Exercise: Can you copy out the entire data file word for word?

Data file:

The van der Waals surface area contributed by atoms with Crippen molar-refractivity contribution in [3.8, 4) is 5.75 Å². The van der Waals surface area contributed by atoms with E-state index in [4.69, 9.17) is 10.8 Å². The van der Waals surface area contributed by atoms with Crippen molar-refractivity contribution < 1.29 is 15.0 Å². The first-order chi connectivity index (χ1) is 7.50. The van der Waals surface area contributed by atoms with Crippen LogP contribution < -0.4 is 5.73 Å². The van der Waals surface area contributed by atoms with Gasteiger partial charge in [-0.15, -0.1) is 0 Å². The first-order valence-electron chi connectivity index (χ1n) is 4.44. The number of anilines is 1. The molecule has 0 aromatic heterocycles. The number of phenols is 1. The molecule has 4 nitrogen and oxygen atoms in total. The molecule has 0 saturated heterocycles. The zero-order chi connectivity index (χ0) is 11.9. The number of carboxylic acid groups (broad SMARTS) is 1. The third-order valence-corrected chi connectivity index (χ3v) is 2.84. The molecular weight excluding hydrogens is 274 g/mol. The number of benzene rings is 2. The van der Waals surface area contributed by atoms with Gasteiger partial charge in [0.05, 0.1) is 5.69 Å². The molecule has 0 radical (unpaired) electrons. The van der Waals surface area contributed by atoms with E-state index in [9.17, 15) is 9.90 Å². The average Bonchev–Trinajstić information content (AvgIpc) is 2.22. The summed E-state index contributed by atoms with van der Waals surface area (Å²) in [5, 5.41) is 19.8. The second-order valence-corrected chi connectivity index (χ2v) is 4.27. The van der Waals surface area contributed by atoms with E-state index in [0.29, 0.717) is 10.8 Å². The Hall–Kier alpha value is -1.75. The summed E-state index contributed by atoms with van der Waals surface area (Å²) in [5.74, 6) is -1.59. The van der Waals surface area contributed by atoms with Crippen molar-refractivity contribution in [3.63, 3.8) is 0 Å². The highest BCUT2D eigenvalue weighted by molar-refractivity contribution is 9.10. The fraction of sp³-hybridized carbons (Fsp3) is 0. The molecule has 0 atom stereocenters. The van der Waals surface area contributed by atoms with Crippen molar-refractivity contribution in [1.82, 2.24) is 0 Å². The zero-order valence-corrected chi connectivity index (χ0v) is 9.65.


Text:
The van der Waals surface area contributed by atoms with Crippen molar-refractivity contribution in [3.8, 4) is 5.75 Å². The van der Waals surface area contributed by atoms with E-state index in [4.69, 9.17) is 10.8 Å². The van der Waals surface area contributed by atoms with Crippen molar-refractivity contribution < 1.29 is 15.0 Å². The first-order chi connectivity index (χ1) is 7.50. The van der Waals surface area contributed by atoms with Crippen LogP contribution < -0.4 is 5.73 Å². The van der Waals surface area contributed by atoms with Gasteiger partial charge in [-0.15, -0.1) is 0 Å². The first-order valence-electron chi connectivity index (χ1n) is 4.44. The number of anilines is 1. The molecule has 0 aromatic heterocycles. The number of phenols is 1. The molecule has 4 nitrogen and oxygen atoms in total. The molecule has 0 saturated heterocycles. The zero-order chi connectivity index (χ0) is 11.9. The number of carboxylic acid groups (broad SMARTS) is 1. The third-order valence-corrected chi connectivity index (χ3v) is 2.84. The molecular weight excluding hydrogens is 274 g/mol. The number of benzene rings is 2. The van der Waals surface area contributed by atoms with Gasteiger partial charge in [0.05, 0.1) is 5.69 Å². The molecule has 0 radical (unpaired) electrons. The van der Waals surface area contributed by atoms with E-state index in [9.17, 15) is 9.90 Å². The average Bonchev–Trinajstić information content (AvgIpc) is 2.22. The summed E-state index contributed by atoms with van der Waals surface area (Å²) in [5, 5.41) is 19.8. The second-order valence-corrected chi connectivity index (χ2v) is 4.27. The van der Waals surface area contributed by atoms with E-state index in [0.29, 0.717) is 10.8 Å². The Hall–Kier alpha value is -1.75. The summed E-state index contributed by atoms with van der Waals surface area (Å²) in [5.74, 6) is -1.59. The van der Waals surface area contributed by atoms with Crippen molar-refractivity contribution in [3.63, 3.8) is 0 Å². The highest BCUT2D eigenvalue weighted by molar-refractivity contribution is 9.10. The fraction of sp³-hybridized carbons (Fsp3) is 0. The molecule has 0 atom stereocenters. The van der Waals surface area contributed by atoms with Crippen molar-refractivity contribution in [1.82, 2.24) is 0 Å². The zero-order valence-corrected chi connectivity index (χ0v) is 9.65.